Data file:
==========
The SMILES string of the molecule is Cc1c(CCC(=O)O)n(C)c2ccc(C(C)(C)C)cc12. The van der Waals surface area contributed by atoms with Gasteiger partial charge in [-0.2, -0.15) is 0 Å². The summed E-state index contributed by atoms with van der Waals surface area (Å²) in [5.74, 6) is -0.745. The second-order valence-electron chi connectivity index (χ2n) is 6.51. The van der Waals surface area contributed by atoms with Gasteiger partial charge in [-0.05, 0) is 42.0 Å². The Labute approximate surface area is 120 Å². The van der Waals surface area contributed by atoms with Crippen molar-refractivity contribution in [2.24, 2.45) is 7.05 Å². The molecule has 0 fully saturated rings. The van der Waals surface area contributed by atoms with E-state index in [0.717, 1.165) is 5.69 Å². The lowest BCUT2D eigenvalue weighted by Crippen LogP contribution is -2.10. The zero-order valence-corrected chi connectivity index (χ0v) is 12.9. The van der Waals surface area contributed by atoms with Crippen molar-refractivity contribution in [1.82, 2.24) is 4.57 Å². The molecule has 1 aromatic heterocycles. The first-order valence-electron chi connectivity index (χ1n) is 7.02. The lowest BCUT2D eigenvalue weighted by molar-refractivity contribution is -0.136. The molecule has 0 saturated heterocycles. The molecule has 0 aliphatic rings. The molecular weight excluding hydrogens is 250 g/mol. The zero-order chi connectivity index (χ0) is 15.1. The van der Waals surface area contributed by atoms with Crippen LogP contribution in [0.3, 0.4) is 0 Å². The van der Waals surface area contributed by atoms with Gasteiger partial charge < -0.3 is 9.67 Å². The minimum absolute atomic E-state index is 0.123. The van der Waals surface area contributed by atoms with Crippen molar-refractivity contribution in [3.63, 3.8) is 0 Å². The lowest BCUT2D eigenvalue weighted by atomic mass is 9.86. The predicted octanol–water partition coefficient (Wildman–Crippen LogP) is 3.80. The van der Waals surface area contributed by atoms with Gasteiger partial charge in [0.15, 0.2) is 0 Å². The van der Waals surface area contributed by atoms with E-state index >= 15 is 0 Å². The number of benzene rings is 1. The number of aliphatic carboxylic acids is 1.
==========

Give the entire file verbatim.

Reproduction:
The SMILES string of the molecule is Cc1c(CCC(=O)O)n(C)c2ccc(C(C)(C)C)cc12. The van der Waals surface area contributed by atoms with Gasteiger partial charge in [-0.2, -0.15) is 0 Å². The summed E-state index contributed by atoms with van der Waals surface area (Å²) in [5.74, 6) is -0.745. The second-order valence-electron chi connectivity index (χ2n) is 6.51. The van der Waals surface area contributed by atoms with Gasteiger partial charge in [-0.05, 0) is 42.0 Å². The Labute approximate surface area is 120 Å². The van der Waals surface area contributed by atoms with Crippen molar-refractivity contribution in [2.24, 2.45) is 7.05 Å². The molecule has 0 fully saturated rings. The van der Waals surface area contributed by atoms with E-state index in [0.717, 1.165) is 5.69 Å². The lowest BCUT2D eigenvalue weighted by Crippen LogP contribution is -2.10. The zero-order valence-corrected chi connectivity index (χ0v) is 12.9. The van der Waals surface area contributed by atoms with Crippen molar-refractivity contribution in [1.82, 2.24) is 4.57 Å². The molecule has 1 aromatic heterocycles. The first-order valence-electron chi connectivity index (χ1n) is 7.02. The lowest BCUT2D eigenvalue weighted by molar-refractivity contribution is -0.136. The molecule has 0 saturated heterocycles. The molecule has 0 aliphatic rings. The molecular weight excluding hydrogens is 250 g/mol. The zero-order chi connectivity index (χ0) is 15.1. The van der Waals surface area contributed by atoms with Crippen LogP contribution in [0.3, 0.4) is 0 Å². The van der Waals surface area contributed by atoms with Gasteiger partial charge < -0.3 is 9.67 Å². The minimum absolute atomic E-state index is 0.123. The van der Waals surface area contributed by atoms with Crippen molar-refractivity contribution in [3.63, 3.8) is 0 Å². The lowest BCUT2D eigenvalue weighted by atomic mass is 9.86. The predicted octanol–water partition coefficient (Wildman–Crippen LogP) is 3.80. The van der Waals surface area contributed by atoms with Gasteiger partial charge in [0.15, 0.2) is 0 Å². The van der Waals surface area contributed by atoms with E-state index >= 15 is 0 Å². The number of benzene rings is 1. The number of aliphatic carboxylic acids is 1.